Elly and I were on the train headed to the city when five half drunk middle-aged men wearing blue joined our carriage; obviously off to the rugby final, Waratah supporters hoping for the club’s first premiership. With the joy of alcohol dimming their inhibitions, it wasn’t long before they directed their attention to us, jealously admiring my chair, and then noticing Elly’s faux fur-lined jacket and my suit, “where are you going tonight?”
I hesitated, embarrassed, before responding, “to the opera house to see Rigoletto.” And then to make it clear that we weren’t actually opera-snob type people, Elly added, “it’s our first time – you’ve got to try it once.”
And so we made our way to the opera house, where we found our seats three rows from the front (a real treat, since wheelchairs are normally squashed into the back corner). The orchestra swelled and the curtains were raised on a darkened set, where a hunchback with a gamy-ed arm and twisted feet was being dressed into the outfit of a court jester – the fool Rigoletto.
The first act is set in the Duke’s Palace, where the courtiers are cavorting with half naked girls (my boys were excited to hear that the opera included some explicit views of nicely shaped pert breasts). Most lecherous of all was the Duke, who went on to seduce the daughter of Count Monterone. In the midst of this riotous debauchery, the fool’s role was to amuse the court, mostly by mockery – laughing at the courtiers as they mocked him in return. Act 1 finishes with Count Monterone being sent to the gallows after denouncing the Duke for the affair with his daughter. As he is dragged away, Monterone pronounces a curse, which the Duke laughs off but Rigoletto takes to heart. Act 2 moves to Rigoletto’s home, where we meet his beautiful daughter, Gilda. And you can guess what comes next (hint: it involves kidnap, sex, revenge, murder, and tragedy).
It was surprising good fun. The plot was engaging and camply melodramatic, and of much more importance was the transcendent voices harmonising with the orchestra (sung in Italian with a screened translation). Emma Matthews’ (Gilda) range, tone, power, and control was angelic, especially when in play with Jose Carbo’ (Rigoletto) and Diego Torre (the Duke). It was a wonderful spectacle, and I had a rollicking good time.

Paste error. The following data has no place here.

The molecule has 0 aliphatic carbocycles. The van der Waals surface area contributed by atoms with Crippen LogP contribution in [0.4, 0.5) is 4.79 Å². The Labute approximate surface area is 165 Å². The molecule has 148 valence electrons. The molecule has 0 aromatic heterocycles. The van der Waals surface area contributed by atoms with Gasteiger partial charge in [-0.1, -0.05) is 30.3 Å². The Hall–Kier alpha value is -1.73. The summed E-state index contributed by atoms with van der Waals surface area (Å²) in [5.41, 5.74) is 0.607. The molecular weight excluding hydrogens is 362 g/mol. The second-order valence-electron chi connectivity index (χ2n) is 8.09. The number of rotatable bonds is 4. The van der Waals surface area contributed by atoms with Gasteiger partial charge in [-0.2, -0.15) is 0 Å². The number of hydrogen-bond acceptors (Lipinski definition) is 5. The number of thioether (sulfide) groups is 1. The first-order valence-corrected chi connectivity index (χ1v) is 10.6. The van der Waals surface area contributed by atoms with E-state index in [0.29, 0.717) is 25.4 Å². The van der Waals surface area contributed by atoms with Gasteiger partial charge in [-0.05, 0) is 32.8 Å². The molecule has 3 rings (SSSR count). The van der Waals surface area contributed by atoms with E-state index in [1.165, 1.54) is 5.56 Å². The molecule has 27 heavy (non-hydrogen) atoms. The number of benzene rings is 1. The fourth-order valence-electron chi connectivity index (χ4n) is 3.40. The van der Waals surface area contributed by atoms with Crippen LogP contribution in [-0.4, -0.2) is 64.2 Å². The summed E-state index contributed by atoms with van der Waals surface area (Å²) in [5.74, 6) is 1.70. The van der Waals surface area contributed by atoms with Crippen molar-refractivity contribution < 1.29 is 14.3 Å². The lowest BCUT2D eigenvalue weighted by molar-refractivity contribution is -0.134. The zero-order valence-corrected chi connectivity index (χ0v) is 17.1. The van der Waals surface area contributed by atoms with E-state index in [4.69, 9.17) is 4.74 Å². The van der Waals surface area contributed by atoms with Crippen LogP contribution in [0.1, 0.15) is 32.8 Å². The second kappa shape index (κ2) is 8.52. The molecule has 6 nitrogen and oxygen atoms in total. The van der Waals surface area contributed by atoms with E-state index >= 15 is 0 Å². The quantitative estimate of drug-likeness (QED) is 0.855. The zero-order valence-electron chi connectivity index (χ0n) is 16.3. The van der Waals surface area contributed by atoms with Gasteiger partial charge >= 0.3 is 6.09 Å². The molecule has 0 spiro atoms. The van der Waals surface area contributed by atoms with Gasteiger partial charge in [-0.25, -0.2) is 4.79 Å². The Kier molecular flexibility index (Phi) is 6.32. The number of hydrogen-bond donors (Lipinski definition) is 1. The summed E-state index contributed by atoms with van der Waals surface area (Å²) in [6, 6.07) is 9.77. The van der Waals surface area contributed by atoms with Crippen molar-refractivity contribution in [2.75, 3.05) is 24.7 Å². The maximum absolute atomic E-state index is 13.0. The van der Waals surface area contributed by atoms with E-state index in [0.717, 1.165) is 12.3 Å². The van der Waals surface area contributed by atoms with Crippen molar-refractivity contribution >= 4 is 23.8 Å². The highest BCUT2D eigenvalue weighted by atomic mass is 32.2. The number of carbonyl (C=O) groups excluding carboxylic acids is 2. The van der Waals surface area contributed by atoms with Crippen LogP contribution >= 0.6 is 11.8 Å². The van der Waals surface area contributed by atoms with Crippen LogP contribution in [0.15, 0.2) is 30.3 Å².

What I hadn’t realised, though, was that the central character was going to be disabled. It took me a while to decide whether to be annoyed or delighted by the portrayal. On the one hand, Rigoletto was a fool, a character whose disability characterised him as laughable and put him on show. Such has always been the place of disability, a fact I’ve discussed earlier in my blog about “inspiration porn.” In Rigoletto, though, the social construct of disability is unmasked, a point made explicit in the song that opens Act 2:.
O man! — O human nature!
What scoundrels dost thou make of us !
O rage! To be deformed — the buffoon to have no play !
Whether one will or not, to be obliged to laugh !
Tears, the common solace of humanity,
Are to me prohibited!
Youthful, joyous, high-born, handsome,
An imperious master gives the word —
“Amuse me, buffoon,” — and I must obey.
Perdition! How do I not despise ye all.
Ye sycophants — ye hollow courtiers !
If I am deformed, ’tis ye have made me so;
But a changed man will I now become. What scoundrels dost thou make of us.
From a disability perspective, the genius of Rigoletto is not only that the central character is disabled, but that he is neither rendered as weak or idolised as perfectly virtuous. Instead, we are given a man who plays the role expected of him (fool), who is no hero (in fact, a murderer), but who nevertheless takes a stand against the courtiers, and seeks vengeance against the Duke. He is a complex character, and the expanse of his soul is revealed in songs of power.
But while Rigoletto rises above the typical view of disability, the same can’t be said for its treatment of gender. Admittedly, the opera is a reflection of its context, but even so, it presents women as either worthless whores or saintly virgins, in each case mere playthings for lascivious courtiers and controlling fathers. It’s certainly a reminder of what feminism has accomplished.
When I mentioned these things to Elly she laughed at me. “Shane, just watch and enjoy the show.” Of course she is right. Next time I am asked by a drunk football fan what I’m doing dressed up for the evening, I won’t be embarrassed to say that I’m going to the opera.
Rigoletto: I highly recommend it (five stars).